The Multilateralist

Democracies and arms control treaties: causation questions

This post was contributed by Jay Ulfelder, a political scientist who blogs at Dart-Throwing Chimp. Yesterday David discussed an article in the April 2012 issue of World Politics claiming, among other things, that new democracies can reduce their risk of backsliding to authoritarian rule by ratifying arms-control treaties. As author Isabella Alcañiz sees it, elected ...

This post was contributed by Jay Ulfelder, a political scientist who blogs at Dart-Throwing Chimp.

Yesterday David discussed an article in the April 2012 issue of World Politics claiming, among other things, that new democracies can reduce their risk of backsliding to authoritarian rule by ratifying arms-control treaties. As author Isabella Alcañiz sees it, elected officials in new democracies want democracy to survive, but they are worried that the military or remnants of the old regime will oust them in a coup.

To deter those reactionary forces from trying to usurp power, newly elected leaders can increase the costs of a coup by ratifying the international arms-control agreements that other, more powerful countries support. According to Alcañiz,

The logic behind this is simple: by strengthening diplomatic ties in a high-value policy area, new democrats expect domestic conspirators to anticipate possible diplomatic and economic sanctions if they were to attempt a coup.

I think that’s a plausible story, but it’s hardly the only reason we might expect to see an association between treaty ratification and the survival of newly democratic regimes. Alternatively, it could be that governments in most new democracies would like to ratify these agreements because of the international benefits they convey, but the more resilient new democracies are also the ones that are more capable of pulling it off. If treaty ratification is politically controversial, then it’s more likely to happen in cases where partisan rivals are more amenable to compromise, or where the incumbent party enjoys a strong electoral advantage. Both of these features are also things that should make a new democracy more durable, whether or not it ratifies any arms-control agreements. In this version of the story, pre-existing characteristics of the new regime turn out to be a common cause of treaty ratification and democratic survival, and the correlation between those two outcomes is spurious.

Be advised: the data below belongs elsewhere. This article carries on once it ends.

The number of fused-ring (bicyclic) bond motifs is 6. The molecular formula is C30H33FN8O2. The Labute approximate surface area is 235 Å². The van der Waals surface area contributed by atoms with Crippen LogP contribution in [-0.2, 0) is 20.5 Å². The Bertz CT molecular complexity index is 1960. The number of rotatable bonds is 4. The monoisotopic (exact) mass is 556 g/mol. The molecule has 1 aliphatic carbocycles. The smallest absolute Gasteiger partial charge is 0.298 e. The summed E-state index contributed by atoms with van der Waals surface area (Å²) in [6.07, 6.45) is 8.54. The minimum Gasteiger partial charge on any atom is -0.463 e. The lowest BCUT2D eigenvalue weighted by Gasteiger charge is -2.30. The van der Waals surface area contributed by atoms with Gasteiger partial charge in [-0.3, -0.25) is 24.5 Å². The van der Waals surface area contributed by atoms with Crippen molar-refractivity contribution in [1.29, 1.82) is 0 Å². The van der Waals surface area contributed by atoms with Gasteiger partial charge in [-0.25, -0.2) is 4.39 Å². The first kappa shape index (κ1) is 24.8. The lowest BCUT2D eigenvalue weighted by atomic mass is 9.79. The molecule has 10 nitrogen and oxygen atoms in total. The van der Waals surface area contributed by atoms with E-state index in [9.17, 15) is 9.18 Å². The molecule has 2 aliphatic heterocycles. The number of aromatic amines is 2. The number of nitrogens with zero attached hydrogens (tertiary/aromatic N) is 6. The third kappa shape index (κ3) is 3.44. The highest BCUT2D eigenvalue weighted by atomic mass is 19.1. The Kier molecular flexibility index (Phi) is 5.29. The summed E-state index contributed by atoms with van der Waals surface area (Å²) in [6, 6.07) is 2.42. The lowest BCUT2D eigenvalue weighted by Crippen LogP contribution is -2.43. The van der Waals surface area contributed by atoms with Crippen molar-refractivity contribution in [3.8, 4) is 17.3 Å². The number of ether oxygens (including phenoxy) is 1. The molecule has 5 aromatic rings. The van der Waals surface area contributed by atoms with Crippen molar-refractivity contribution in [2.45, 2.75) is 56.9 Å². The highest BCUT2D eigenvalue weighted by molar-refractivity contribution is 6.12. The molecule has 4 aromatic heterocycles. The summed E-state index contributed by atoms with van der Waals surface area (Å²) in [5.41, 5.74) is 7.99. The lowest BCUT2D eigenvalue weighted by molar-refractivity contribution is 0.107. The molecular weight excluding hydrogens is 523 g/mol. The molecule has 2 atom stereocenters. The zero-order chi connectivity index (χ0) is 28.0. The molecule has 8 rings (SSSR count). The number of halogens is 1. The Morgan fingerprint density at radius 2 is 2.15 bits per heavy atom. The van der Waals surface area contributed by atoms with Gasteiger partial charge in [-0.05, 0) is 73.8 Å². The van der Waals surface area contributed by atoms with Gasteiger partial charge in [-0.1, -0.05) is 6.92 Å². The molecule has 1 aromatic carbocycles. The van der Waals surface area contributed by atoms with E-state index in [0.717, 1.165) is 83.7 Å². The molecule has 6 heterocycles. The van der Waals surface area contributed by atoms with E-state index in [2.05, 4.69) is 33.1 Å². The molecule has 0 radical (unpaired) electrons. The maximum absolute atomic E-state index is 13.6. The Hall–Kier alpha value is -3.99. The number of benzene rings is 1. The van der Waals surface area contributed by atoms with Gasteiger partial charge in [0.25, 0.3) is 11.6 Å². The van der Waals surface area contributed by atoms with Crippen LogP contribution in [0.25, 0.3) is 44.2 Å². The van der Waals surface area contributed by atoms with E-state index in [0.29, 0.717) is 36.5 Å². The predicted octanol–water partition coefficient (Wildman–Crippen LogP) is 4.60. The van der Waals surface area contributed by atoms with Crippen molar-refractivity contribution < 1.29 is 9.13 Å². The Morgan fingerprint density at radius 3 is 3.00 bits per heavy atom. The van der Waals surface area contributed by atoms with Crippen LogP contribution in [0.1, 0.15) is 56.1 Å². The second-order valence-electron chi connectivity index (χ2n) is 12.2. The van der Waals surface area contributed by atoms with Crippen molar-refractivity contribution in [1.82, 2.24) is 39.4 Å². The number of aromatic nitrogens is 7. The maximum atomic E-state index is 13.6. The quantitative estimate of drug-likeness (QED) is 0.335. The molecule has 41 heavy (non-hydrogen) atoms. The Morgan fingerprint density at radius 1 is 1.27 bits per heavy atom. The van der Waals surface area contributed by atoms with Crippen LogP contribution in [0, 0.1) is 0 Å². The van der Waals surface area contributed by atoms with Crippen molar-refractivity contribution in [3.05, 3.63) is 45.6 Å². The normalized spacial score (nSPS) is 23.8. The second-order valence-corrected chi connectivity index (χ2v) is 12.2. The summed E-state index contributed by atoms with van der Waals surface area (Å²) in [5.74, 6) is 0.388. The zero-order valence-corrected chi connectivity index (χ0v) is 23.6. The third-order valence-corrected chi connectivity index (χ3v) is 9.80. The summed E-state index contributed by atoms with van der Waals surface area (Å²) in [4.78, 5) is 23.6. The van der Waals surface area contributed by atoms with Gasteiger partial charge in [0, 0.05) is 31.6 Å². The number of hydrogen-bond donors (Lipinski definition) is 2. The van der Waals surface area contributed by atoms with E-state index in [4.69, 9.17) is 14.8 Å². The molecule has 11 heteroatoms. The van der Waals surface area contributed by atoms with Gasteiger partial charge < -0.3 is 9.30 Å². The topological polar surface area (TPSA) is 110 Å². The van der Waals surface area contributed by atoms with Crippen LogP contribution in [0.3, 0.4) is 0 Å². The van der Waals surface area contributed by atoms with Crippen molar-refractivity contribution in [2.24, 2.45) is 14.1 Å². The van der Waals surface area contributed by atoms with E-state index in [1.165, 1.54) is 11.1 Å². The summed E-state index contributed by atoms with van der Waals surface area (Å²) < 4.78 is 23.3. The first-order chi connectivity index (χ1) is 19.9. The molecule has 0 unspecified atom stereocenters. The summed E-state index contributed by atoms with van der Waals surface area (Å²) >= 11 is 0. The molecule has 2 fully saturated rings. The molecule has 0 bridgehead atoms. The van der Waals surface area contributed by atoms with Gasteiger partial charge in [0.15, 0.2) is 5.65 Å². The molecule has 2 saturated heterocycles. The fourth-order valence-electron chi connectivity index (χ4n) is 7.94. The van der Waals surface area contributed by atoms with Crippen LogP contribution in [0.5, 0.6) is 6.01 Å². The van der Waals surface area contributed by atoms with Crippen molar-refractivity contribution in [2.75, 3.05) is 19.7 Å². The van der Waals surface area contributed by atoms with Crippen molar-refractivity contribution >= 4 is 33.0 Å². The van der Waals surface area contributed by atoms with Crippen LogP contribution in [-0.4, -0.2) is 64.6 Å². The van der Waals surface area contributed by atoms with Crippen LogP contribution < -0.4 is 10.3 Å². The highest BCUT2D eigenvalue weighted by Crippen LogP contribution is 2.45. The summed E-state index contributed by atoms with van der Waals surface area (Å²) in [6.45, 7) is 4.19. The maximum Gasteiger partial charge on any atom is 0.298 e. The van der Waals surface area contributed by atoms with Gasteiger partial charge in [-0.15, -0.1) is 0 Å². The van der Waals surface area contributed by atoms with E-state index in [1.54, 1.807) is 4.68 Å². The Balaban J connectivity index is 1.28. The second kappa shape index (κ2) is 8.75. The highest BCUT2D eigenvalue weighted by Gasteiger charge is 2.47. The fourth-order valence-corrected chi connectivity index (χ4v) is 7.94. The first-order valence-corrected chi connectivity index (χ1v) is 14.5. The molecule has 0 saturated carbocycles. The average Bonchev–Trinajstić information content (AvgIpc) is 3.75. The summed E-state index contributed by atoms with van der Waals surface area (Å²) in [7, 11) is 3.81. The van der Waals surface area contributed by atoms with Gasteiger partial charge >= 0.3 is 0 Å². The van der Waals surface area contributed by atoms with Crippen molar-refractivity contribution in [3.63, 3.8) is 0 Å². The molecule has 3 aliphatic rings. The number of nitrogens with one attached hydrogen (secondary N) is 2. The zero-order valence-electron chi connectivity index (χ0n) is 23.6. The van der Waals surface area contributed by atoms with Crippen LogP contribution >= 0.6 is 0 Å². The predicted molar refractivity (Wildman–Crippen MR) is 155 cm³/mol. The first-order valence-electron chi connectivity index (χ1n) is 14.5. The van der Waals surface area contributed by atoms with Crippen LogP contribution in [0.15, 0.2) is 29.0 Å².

So, which is it? Do the treaties create resilience, or are resilient regimes more likely to sign the treaties? In Alcañiz’s story, ratification is like an inoculation; by taking this medicine, new democracies are said to reduce their risk of catching a coup. To see if this inoculation is effective, we need to compare new democracies that take it with similar ones that don’t.

That’s not what Alcañiz does. Instead of comparing outcomes across new democracies that did or didn’t sign these treaties, she models the risk of regime breakdown across all countries, whatever their regime type. Alcañiz’s results do show that democracies which have ratified these treaties are less susceptible to breakdown than autocracies that have done likewise, but that’s not the comparison her theory makes.

Alcañiz’s paper is worth a read for the rich theoretical discussion of why states sign treaties and what effects those decisions might have on their politics, not just internationally but also at home. What it definitely does not give us, though, is convincing evidence that new democracies can improve their prospects for survival by ratifying international arms-control agreements.

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